Researchers at Sandia National Laboratories are investigating the use of a new type of nanodevice for photocatalytic solar hydrogen production from water.
The new devices are porphyrin nanotubes—nanotubes made entirely of oppositely charged porphyrin molecules that self-assemble in water at room temperature. (Electron microscope image of porphyrin nanotube at right.) The better-known carbon nanotubes are formed at high temperatures and have covalent bonds between carbon atoms.
Porphyrins are light-absorbing molecules related to chlorophyll, the active part of photosynthetic proteins and light-harvesting nanostructures (chlorosomal rods).
Porphyrin nanotubes lack the high mechanical strength of the carbon tubes but possess a wider range of optical and electronic properties that can be exploited in making nanodevices. In fact, carbon nanotubes are often modified by attaching porphyrins to increase their utility.
This is unnecessary for the porphyrin nanotubes, which can be tailored to specific purposes like water-splitting by varying the type of porphyrin incorporated into the nanotube itself to obtain the desired properties.
When exposed to light, some porphyrin nanotubes can photocatalytically grow metal structures onto tube surfaces to create a functional nanodevice. For example, when the nanotubes are put into a solution with gold or platinum ions and exposed to sunlight, their photocatalytic activity causes the reduction of the ions to the metal. Using this method the researchers have deposited platinum outside the nanotube and grown a nanowire of gold inside the tube.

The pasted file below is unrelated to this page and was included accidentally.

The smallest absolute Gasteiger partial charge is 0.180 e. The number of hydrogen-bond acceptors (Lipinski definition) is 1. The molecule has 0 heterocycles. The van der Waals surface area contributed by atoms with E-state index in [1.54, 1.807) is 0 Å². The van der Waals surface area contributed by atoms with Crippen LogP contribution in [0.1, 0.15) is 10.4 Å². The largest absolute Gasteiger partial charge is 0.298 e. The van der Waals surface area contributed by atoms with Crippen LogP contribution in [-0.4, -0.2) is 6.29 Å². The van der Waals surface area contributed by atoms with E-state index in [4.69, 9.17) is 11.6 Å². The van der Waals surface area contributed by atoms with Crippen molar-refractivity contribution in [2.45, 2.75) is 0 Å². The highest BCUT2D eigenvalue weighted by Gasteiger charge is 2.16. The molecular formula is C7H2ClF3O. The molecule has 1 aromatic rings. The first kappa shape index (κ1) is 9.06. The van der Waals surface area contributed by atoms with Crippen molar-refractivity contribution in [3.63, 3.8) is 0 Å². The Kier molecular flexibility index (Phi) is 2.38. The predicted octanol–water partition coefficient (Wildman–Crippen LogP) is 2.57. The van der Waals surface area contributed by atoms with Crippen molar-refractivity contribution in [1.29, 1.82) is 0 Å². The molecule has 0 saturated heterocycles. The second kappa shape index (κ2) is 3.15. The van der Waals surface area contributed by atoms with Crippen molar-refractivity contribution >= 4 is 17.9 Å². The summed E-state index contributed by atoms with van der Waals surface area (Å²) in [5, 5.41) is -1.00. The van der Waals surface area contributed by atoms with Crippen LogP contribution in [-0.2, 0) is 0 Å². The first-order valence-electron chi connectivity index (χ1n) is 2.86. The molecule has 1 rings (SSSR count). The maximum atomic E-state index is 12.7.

The nanotube with the gold inside and platinum outside is the heart of the photolytic nanodevice that may split water into oxygen and hydrogen.
The research team has already demonstrated that the nanotubes with platinum particles on the surface can produce hydrogen when illuminated with light.
To complete the photocatalytic nanodevice, a nanoparticle of an inorganic photocatalyst that produces oxygen must be attached to the gold contact ball that naturally forms at the end of the tube. The gold nanowire and ball serve as a conductor of electrons between the oxygen- and hydrogen-producing components of the nanodevice. The gold conductor also keeps the oxygen and hydrogen parts separate to prevent damage during operation.
Laboratory-scale devices of this type have already been built by others. What we are doing is reducing the size of the device to reap the benefits of the nanoscale architecture.
Once we have functional nanodevices that operate with reasonable efficiency in solution, we will turn our attention to the development of nanodevice-based solar light-harvesting cells and the systems integration issues involved in their production.
There are many possible routes to the construction of functional solar cells based on the porphyrin nanodevices. However, we have a lot of issues to resolve before we get to that point.—John Shelnutt, Sandia research team leader
The research, partially funded by a grant to the University of Georgia from the Department of Energy, is exploring the use of porphyrin nanotubes in a range of applications.